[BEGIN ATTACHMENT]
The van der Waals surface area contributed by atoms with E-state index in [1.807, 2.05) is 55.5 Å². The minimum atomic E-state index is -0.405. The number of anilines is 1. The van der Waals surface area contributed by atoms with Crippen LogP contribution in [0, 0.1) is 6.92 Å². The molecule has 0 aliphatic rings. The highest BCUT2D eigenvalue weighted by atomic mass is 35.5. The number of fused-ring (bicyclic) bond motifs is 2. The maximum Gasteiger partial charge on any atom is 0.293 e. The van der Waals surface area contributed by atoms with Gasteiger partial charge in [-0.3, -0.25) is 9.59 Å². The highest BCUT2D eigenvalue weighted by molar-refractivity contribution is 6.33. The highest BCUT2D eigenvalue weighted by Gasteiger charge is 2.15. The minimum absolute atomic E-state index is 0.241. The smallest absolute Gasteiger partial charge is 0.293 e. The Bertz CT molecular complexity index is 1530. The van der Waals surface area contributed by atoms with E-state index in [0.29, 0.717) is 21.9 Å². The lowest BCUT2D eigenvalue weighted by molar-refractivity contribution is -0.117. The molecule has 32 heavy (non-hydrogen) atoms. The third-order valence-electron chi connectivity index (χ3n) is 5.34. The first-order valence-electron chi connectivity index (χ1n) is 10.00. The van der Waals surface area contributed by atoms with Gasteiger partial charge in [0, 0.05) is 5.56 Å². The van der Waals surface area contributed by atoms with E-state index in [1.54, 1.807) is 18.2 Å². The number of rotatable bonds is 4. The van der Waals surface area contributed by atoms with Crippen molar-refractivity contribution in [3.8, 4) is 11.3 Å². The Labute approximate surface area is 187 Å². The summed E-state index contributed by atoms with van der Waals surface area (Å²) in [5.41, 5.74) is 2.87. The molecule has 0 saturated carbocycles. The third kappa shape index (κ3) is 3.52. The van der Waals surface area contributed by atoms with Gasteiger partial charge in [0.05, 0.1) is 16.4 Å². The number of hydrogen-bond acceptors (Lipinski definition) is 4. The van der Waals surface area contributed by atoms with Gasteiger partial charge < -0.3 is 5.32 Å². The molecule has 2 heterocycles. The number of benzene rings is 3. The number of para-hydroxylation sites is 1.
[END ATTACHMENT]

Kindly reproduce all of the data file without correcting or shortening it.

The van der Waals surface area contributed by atoms with E-state index in [1.807, 2.05) is 55.5 Å². The minimum atomic E-state index is -0.405. The number of anilines is 1. The van der Waals surface area contributed by atoms with Crippen LogP contribution in [0, 0.1) is 6.92 Å². The molecule has 0 aliphatic rings. The highest BCUT2D eigenvalue weighted by atomic mass is 35.5. The number of fused-ring (bicyclic) bond motifs is 2. The maximum Gasteiger partial charge on any atom is 0.293 e. The van der Waals surface area contributed by atoms with Gasteiger partial charge in [-0.3, -0.25) is 9.59 Å². The highest BCUT2D eigenvalue weighted by molar-refractivity contribution is 6.33. The highest BCUT2D eigenvalue weighted by Gasteiger charge is 2.15. The minimum absolute atomic E-state index is 0.241. The smallest absolute Gasteiger partial charge is 0.293 e. The Bertz CT molecular complexity index is 1530. The van der Waals surface area contributed by atoms with E-state index in [0.29, 0.717) is 21.9 Å². The lowest BCUT2D eigenvalue weighted by molar-refractivity contribution is -0.117. The molecule has 32 heavy (non-hydrogen) atoms. The third-order valence-electron chi connectivity index (χ3n) is 5.34. The first-order valence-electron chi connectivity index (χ1n) is 10.00. The van der Waals surface area contributed by atoms with Gasteiger partial charge in [0, 0.05) is 5.56 Å². The van der Waals surface area contributed by atoms with E-state index in [1.54, 1.807) is 18.2 Å². The number of rotatable bonds is 4. The van der Waals surface area contributed by atoms with Crippen molar-refractivity contribution in [3.8, 4) is 11.3 Å². The Labute approximate surface area is 187 Å². The summed E-state index contributed by atoms with van der Waals surface area (Å²) in [5.41, 5.74) is 2.87. The molecule has 0 saturated carbocycles. The third kappa shape index (κ3) is 3.52. The van der Waals surface area contributed by atoms with Gasteiger partial charge in [0.05, 0.1) is 16.4 Å². The number of hydrogen-bond acceptors (Lipinski definition) is 4. The van der Waals surface area contributed by atoms with Gasteiger partial charge < -0.3 is 5.32 Å². The molecule has 2 heterocycles. The number of benzene rings is 3. The number of para-hydroxylation sites is 1.